Lorek believes her work offers information that will be useful as city agencies, educators, art organizations and artists look to develop programs that enhance students’ educational experiences and, ultimately, strengthen the city’s artistic communities and offerings.

“Art is an invaluable teaching tool,” said Lorek. “Research shows it facilitates and improves communication, collaboration and literacy skills, so making sure that all students are frequently and equally involved in artistic pursuits will have a significant payoff for New York City in the short and long term.”

About the Center for Urban Research at the CUNY Graduate Center
The Center for Urban Research undertakes a wide range of basic and applied research on the challenges facing New York City and similar cities around the U.S. and the world, often in partnership with public agencies, nonprofit organizations, the media, and philanthropies.  It draws heavily on large scale data sets from the U.S. Census and other sources, including administrative data sets, to understand and visually display trends in neighborhood, city, and regional development in terms of population, immigration, employment, land use, political participation, and many other characteristics.  Its component units include the CUNY Data Center, the CUNY Mapping Service, and the New York City Labor Market Information Center.  Visit us at
About the Graduate Center, CUNY
The Graduate Center (GC) is the principal doctorate-granting institution of the City University of New York (CUNY). Positioned at the center of the largest urban public university in America, the GC fosters pioneering research and scholarship in the arts and sciences, and trains graduate students for careers in universities and the private, nonprofit, and government sectors. Unlike typical research-intensive universities, the Graduate Center focus exclusively on graduate education, with over 35 doctoral and master’s programs, and 20 research centers, institutes and initiatives.  Every year, GC students teach over 200,000 CUNY undergraduates, with another 150,000 undergraduates taught by GC alumni in virtually every college and university across the City.  Through its public programs, the Graduate Center enhances the City’s intellectual and cultural life. Visit to learn more.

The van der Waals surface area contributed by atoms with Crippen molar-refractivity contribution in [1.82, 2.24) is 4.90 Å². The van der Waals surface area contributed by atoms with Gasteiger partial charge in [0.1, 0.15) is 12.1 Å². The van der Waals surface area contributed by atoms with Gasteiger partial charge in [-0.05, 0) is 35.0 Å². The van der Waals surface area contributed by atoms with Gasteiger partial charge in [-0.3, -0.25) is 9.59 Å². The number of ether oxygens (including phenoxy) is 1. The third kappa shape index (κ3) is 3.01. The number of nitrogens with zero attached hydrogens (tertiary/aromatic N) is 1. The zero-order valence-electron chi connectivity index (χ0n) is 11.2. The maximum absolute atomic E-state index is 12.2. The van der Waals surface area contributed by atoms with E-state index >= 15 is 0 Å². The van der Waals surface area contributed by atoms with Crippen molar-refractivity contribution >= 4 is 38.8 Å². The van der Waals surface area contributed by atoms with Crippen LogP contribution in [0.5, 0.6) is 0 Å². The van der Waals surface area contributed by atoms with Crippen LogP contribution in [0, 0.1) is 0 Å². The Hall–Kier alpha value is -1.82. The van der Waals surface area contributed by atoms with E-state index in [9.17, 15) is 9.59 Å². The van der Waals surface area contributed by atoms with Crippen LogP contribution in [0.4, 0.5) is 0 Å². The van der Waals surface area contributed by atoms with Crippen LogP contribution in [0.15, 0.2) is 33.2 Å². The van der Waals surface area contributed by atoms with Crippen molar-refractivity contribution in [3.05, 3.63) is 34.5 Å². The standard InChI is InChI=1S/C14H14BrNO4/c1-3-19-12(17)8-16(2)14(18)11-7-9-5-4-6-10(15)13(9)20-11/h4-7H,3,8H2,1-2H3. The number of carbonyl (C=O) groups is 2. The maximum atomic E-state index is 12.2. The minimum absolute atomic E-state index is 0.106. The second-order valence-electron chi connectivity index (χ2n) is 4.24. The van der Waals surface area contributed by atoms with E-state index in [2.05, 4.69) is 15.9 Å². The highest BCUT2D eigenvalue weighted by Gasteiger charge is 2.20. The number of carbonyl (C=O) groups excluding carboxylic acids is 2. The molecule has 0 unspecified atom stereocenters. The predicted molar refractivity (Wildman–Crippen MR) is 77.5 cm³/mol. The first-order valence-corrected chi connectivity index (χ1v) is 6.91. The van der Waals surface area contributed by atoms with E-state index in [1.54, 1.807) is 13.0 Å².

About The New York Community Trust
The New York Community Trust is committed to promoting healthy lives, promising futures, and thriving communities for all New Yorkers. It is the community foundation for New York City, Westchester, and Long Island—with a permanent endowment dedicated to improving the region through strategic grantmaking, civic engagement, and smart giving. The Trust manages several funder collaboratives including the aforementioned Cultural Agenda Fund, which aims to strengthen arts advocacy, influence cultural policy, and advance equity in the city’s cultural ecology. Visit to learn more.
About the NYC Department of Cultural Affairs
The New York City Department of Cultural Affairs (DCLA) is dedicated to supporting and strengthening New York City's vibrant cultural life. Among our primary missions is to ensure adequate public funding for nonprofit cultural organizations, both large and small, throughout the five boroughs.
In May 2015, Mayor Bill de Blasio signed legislation requiring the NYC Department of Cultural Affairs (DCLA) to lead creation of New York City’s first comprehensive cultural plan, CreateNYC, to provide a long-term blueprint for the efforts and policies of the City and its partners in expanding access to cultural opportunities for all New Yorkers. Released in July 2017, CreateNYC examines a number of issues crucial for maintaining New York City’s cultural vibrancy, including affordable artist workspace; access to arts education; and the role of cultural activities in public space. More information is available at

Submitted on: SEP 19, 2017

Category: Center for Urban Research, Press Room, Research Studies